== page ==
Legal questions:
One of the people who got in touch after the media coverage was Belinda Schwehr, a lawyer with a lot of patience for our questions. In this time of seemingly endless cut-backs, Belinda makes the case that we need to all need to brush up on our “legal literacy”.

To give us a crash course on Human Rights law, social care law, and case history that might be relevant, Belinda presented a free online webinar that answered a lot of our questions. The webinar is now available to view for a fee on and all proceeds will go to support the start-up and running of a charity offering free legal advice, CASCAIDr. There is a discount code available for Not For Profit organisations; just email with some information that identifies who you are and where you work and we’ll reply with the code and instructions.

The Human Rights Act doesn’t state that no interference in a person’s private and family life is lawful, but that it must be justified.

Therefore, if a CCG is making arrangements to move you away from your home just to save money, and they haven’t done the following, we recommend you seek professional legal advice:

– assessed what the effects of doing this would be on your physical and mental health.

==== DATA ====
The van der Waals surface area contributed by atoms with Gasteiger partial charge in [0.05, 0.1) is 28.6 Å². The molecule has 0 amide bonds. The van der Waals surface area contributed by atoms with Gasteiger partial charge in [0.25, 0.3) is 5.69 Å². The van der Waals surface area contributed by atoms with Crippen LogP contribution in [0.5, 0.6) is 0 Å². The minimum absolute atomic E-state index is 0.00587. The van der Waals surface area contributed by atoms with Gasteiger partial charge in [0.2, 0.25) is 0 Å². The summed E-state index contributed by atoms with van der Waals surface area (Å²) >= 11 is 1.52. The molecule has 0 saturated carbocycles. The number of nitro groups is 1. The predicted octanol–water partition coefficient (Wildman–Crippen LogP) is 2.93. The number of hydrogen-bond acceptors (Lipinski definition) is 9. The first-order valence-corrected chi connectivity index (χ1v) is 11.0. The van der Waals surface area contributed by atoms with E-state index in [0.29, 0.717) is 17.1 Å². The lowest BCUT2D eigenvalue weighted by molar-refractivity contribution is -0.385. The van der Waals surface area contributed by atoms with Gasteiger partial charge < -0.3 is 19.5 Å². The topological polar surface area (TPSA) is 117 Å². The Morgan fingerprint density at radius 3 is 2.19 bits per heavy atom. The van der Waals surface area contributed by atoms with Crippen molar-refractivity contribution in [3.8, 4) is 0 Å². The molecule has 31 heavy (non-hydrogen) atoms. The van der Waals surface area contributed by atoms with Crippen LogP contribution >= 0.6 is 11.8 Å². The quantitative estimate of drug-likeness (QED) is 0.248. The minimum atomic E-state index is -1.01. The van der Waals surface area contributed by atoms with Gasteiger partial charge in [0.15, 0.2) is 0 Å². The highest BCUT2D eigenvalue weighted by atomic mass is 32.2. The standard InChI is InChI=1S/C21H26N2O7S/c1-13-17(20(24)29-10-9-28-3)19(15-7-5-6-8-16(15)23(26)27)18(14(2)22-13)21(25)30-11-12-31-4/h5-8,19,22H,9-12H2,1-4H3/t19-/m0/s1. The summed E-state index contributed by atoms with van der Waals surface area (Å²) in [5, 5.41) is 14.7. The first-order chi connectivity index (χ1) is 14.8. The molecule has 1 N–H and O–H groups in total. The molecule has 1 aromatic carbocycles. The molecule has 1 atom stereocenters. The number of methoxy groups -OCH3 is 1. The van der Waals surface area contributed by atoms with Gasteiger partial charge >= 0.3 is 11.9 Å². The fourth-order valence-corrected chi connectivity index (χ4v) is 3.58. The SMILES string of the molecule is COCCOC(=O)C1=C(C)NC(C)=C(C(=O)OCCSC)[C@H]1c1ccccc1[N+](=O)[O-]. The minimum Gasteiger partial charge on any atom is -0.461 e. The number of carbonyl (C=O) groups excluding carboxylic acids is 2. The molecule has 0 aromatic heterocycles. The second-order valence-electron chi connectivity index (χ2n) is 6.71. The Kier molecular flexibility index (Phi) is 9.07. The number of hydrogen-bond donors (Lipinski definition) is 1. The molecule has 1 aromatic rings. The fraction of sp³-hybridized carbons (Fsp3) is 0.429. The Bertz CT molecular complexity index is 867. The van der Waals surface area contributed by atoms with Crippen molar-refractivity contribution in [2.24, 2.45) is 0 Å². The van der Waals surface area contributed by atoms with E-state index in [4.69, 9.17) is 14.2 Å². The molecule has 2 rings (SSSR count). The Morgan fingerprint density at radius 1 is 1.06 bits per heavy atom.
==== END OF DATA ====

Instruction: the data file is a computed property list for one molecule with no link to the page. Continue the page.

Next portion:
– assessed the impact on family and friends who support you and who you support.
– calculated the cost of you staying where you want to be.
– checked availability of local placements that would meet your health needs. Capping costs at a level that wouldn’t be safe in practice would be arbitrary instead of evidence based.

If they haven’t done some or all of these things, you might be the perfect person for a test case. There has never been a case like this taken through the legal system: somebody reading this right now could be the first. Belinda Schwehr has even gone as far as to say it would be “the most juicy and important test case issue of our time”. Email if you want to make history.

We need your help!:
If this has happened or is happening to you, but you don’t want to be named or be a test case, you could send us your story to be published or discussed without your name. The more we can show the CCGs the effects of their decisions, the more chance we have of persuading them to stop cost capping.

Disabled People’s Organisations and small support organisations: anonymous case studies needed from you too please.

Thank you again for all your support

By Fleur Perry
Disability United